Wireless 'DUMBO' turns ordinary laptops, PDAs into live-saving network
Public demonstration takes place 1 December
The Asian Institute of Technology is hosting a public demonstration of a new mobile wireless network for use on an ad hoc basis, such as after a natural disaster when a fixed network infrastructure is not available or had been destroyed. The demonstration takes place at Interlab on AIT's Pathumthani campus at 2 p.m. 1 December 2006.
Known as Project DUMBO, it stands for Digital Ubiquitous Mobile Broadband OLSR. (OSLR is a networking term meaning Optimized Link State Routing.) For demonstration purposes, the 1 December event will feature live satellite broadcast of research activities from the DUMBO networks at two elephant camps in Phuket, Thailand.
A mobile ad hoc network (MANET) consists of mobile nodes that cooperate to support the exchange of information among the nodes through the wireless medium. Since they do not rely on fixed telecommunication infrastructure, MANETs are suitable for emer-gency situations and can be set up within relatively short time and with little effort. With mobile nodes, the network can be stretched out or extended to penetrate deeper into areas not easily accessible by roads.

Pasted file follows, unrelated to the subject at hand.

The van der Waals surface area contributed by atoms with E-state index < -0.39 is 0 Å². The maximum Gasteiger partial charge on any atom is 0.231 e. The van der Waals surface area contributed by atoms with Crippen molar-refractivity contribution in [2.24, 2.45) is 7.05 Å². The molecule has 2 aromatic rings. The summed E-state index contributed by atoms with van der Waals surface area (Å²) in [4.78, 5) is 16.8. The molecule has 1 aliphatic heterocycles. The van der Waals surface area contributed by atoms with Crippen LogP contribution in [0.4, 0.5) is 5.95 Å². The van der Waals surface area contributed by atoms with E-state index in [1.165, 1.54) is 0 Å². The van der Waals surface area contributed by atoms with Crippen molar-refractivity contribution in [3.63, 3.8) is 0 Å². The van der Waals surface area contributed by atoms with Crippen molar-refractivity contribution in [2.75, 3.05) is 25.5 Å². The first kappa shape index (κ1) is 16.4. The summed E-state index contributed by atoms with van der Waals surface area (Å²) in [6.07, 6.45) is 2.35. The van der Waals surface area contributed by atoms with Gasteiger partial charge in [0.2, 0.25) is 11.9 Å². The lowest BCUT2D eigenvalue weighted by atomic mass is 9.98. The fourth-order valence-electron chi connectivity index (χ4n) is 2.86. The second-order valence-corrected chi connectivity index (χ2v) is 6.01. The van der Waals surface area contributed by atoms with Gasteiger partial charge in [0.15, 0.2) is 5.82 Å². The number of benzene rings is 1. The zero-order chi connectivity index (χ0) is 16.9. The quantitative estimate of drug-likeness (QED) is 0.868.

In this demonstration, a computer user riding on a moving elephant serves as a mobile node relaying traffic to other mobile nodes on other elephants in the disaster areas. Communications between mobile ad hoc networks in different disaster sites can be established using wireless satellite connections, which in turn are connected the normal Internet.
In this emergency network, the mobile nodes can communicate directly among themselves using voice over IP (VoIP) and SMS messages. Streaming video can be sent from each node to the central coordination unit, which can then broadcast to all nodes in the network. The central unit can be located either in the disaster areas or anywhere in the Internet. In addition, sensors will be deployed to measure environmental data such as temperature. Data from sensors will be sent to the central unit and then broadcast to all the nodes.
The idea of project DUMBO is to turn ordinary computers, such as laptops and PDAs, to network devices without having to acquire special hardware. Hence any guest computer, with simple software installation and configuration, can join in and be a part of the DUMBO network. Experiences and experimental results obtained from this project will provide feedbacks for further enhancement of related network and application protocols for emergency situations.
Project DUMBO is a collaboration among three main research groups: the Interlab at the Asian Institute of Technology, INRIA (France), and the WIDE Project (Japan). Other technical partners include Telecoms Sans Frontieres (France), LiveE Project (Japan), and I2R (Singapore). The project is co-sponsored by STIC_ASIE Project, INRIA, Regional French Cooperation (France), Asia Broadband (Japan), the Ministry of ICT, Shin Satel-lite, and APAN-TH (Thailand).
For more information regarding the project, please contact